We then propose that this optomechanically driven phase transformation of SnSe will lead to a promising cooling mechanism57, which we refer to as the optocaloric effect. We calculate the entropy (S = Sph + Sel, where Sph and Sel are the phononic and electronic entropies, respectively) difference between the two phases (Fig. 5a). The calculation details can be found in the Supplementary Information. The largest entropy change appears at T = 40 K, with ΔS = –0.23 kB/f.u. At room temperature (T = 300 K), \(Fm\bar 3m\)-SnSe has a higher entropy than Pnma-SnSe by 0.01 kB/f.u. (kB is the Boltzmann constant, corresponding to 0.5 J K−1 kg−1). Such latent heat (TΔS) between two phases (one stable, one metastable, at T when optical field is turned off) can be used to drive cooling, similar to producing ice from liquid water in a summer day using a specially made mechanical shocking device, and then letting ice → liquid water for cooling purposes on that summer day. This is not a Carnot cycle (Fig. 5b), which is based on a single-phase medium (ideal gas) and consisting of four quasi-static thermodynamic legs (two isothermal which contributes sensible heat, and two adiabatic legs, and all four legs require gradual pressure/volume changes). Here, instead, we propose to use latent heat rather than sensible heat during a two-legged cycle (Fig. 5c): in one leg of the loop we use optomechanical shock to non-quasistatically drive the phase transition from the stable → metastable phase (stable and metastable phases defined when the optical field is turned off, for that T), and in the other leg we allow the metastable phase to relax back to the stable phase thermally. This will be a two-step loop. During the first step, the \(Fm\bar 3m\)-SnSe phase absorbs latent heat (Qin) and quasi-statically (and isothermally) transforms to Pnma-SnSe, like ice melting in a cold drink. In the second step, we apply a laser pulse to drive Pnma-SnSe back to the \(Fm\bar 3m\)-SnSe phase. This leg is not a quasi-static process (out of local thermal equilibrium, since the reaction coordinate gains a lot more kinetic energy than the other vibrational degrees of freedom), which cannot be represented by a thermodynamic state curve in an equilibrium thermodynamic macro-state plot like Fig. 5b.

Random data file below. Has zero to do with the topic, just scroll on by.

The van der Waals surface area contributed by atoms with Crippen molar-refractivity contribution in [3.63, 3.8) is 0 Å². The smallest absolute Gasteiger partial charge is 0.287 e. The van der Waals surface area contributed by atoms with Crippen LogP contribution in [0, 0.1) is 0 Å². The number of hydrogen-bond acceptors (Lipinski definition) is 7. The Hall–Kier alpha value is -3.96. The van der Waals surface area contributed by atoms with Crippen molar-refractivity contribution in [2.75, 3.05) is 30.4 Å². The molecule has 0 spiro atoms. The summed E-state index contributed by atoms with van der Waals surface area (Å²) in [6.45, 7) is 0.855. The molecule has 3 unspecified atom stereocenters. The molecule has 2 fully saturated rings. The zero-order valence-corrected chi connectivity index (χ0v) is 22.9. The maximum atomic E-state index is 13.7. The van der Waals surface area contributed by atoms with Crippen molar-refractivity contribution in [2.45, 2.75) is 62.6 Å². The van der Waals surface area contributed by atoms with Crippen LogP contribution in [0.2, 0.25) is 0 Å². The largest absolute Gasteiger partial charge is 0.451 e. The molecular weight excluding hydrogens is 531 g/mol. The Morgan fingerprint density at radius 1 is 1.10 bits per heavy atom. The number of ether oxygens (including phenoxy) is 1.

Fig. 5: Schematic of the optocaloric process for SnSe.